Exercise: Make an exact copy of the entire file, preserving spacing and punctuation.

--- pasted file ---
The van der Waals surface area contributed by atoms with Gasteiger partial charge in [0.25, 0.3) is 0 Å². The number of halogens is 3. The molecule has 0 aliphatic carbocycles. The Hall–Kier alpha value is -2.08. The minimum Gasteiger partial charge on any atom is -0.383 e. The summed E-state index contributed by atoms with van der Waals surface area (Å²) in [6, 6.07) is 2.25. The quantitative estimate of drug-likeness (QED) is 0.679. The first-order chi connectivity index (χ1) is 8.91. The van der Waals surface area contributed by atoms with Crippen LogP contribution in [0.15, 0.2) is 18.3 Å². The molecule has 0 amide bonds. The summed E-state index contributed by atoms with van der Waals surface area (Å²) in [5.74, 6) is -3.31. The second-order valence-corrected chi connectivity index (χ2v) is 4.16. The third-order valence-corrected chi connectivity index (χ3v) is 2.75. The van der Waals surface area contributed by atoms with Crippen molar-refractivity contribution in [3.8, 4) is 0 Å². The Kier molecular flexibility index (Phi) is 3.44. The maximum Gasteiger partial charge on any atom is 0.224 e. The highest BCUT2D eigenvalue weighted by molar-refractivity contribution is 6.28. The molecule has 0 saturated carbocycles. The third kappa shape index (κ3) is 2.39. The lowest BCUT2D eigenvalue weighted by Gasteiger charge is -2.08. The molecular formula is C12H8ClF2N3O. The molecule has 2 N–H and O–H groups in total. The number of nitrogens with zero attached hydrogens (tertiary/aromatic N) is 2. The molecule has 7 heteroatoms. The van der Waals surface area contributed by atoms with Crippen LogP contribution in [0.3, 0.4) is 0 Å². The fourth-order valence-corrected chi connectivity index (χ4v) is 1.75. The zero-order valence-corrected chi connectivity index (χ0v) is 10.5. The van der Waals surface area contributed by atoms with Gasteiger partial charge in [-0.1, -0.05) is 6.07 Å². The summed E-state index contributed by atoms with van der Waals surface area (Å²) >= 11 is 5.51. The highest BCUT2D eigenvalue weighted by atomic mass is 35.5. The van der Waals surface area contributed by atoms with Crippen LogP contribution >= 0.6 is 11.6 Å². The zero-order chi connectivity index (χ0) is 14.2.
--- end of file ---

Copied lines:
The van der Waals surface area contributed by atoms with Gasteiger partial charge in [0.25, 0.3) is 0 Å². The number of halogens is 3. The molecule has 0 aliphatic carbocycles. The Hall–Kier alpha value is -2.08. The minimum Gasteiger partial charge on any atom is -0.383 e. The summed E-state index contributed by atoms with van der Waals surface area (Å²) in [6, 6.07) is 2.25. The quantitative estimate of drug-likeness (QED) is 0.679. The first-order chi connectivity index (χ1) is 8.91. The van der Waals surface area contributed by atoms with Crippen LogP contribution in [0.15, 0.2) is 18.3 Å². The molecule has 0 amide bonds. The summed E-state index contributed by atoms with van der Waals surface area (Å²) in [5.74, 6) is -3.31. The second-order valence-corrected chi connectivity index (χ2v) is 4.16. The third-order valence-corrected chi connectivity index (χ3v) is 2.75. The van der Waals surface area contributed by atoms with Crippen molar-refractivity contribution in [3.8, 4) is 0 Å². The Kier molecular flexibility index (Phi) is 3.44. The maximum Gasteiger partial charge on any atom is 0.224 e. The highest BCUT2D eigenvalue weighted by molar-refractivity contribution is 6.28. The molecule has 0 saturated carbocycles. The third kappa shape index (κ3) is 2.39. The lowest BCUT2D eigenvalue weighted by Gasteiger charge is -2.08. The molecular formula is C12H8ClF2N3O. The molecule has 2 N–H and O–H groups in total. The number of nitrogens with zero attached hydrogens (tertiary/aromatic N) is 2. The molecule has 7 heteroatoms. The van der Waals surface area contributed by atoms with Crippen LogP contribution in [0.3, 0.4) is 0 Å². The fourth-order valence-corrected chi connectivity index (χ4v) is 1.75. The zero-order valence-corrected chi connectivity index (χ0v) is 10.5. The van der Waals surface area contributed by atoms with Gasteiger partial charge in [-0.1, -0.05) is 6.07 Å². The summed E-state index contributed by atoms with van der Waals surface area (Å²) >= 11 is 5.51. The highest BCUT2D eigenvalue weighted by atomic mass is 35.5. The van der Waals surface area contributed by atoms with Crippen LogP contribution >= 0.6 is 11.6 Å². The zero-order chi connectivity index (χ0) is 14.2.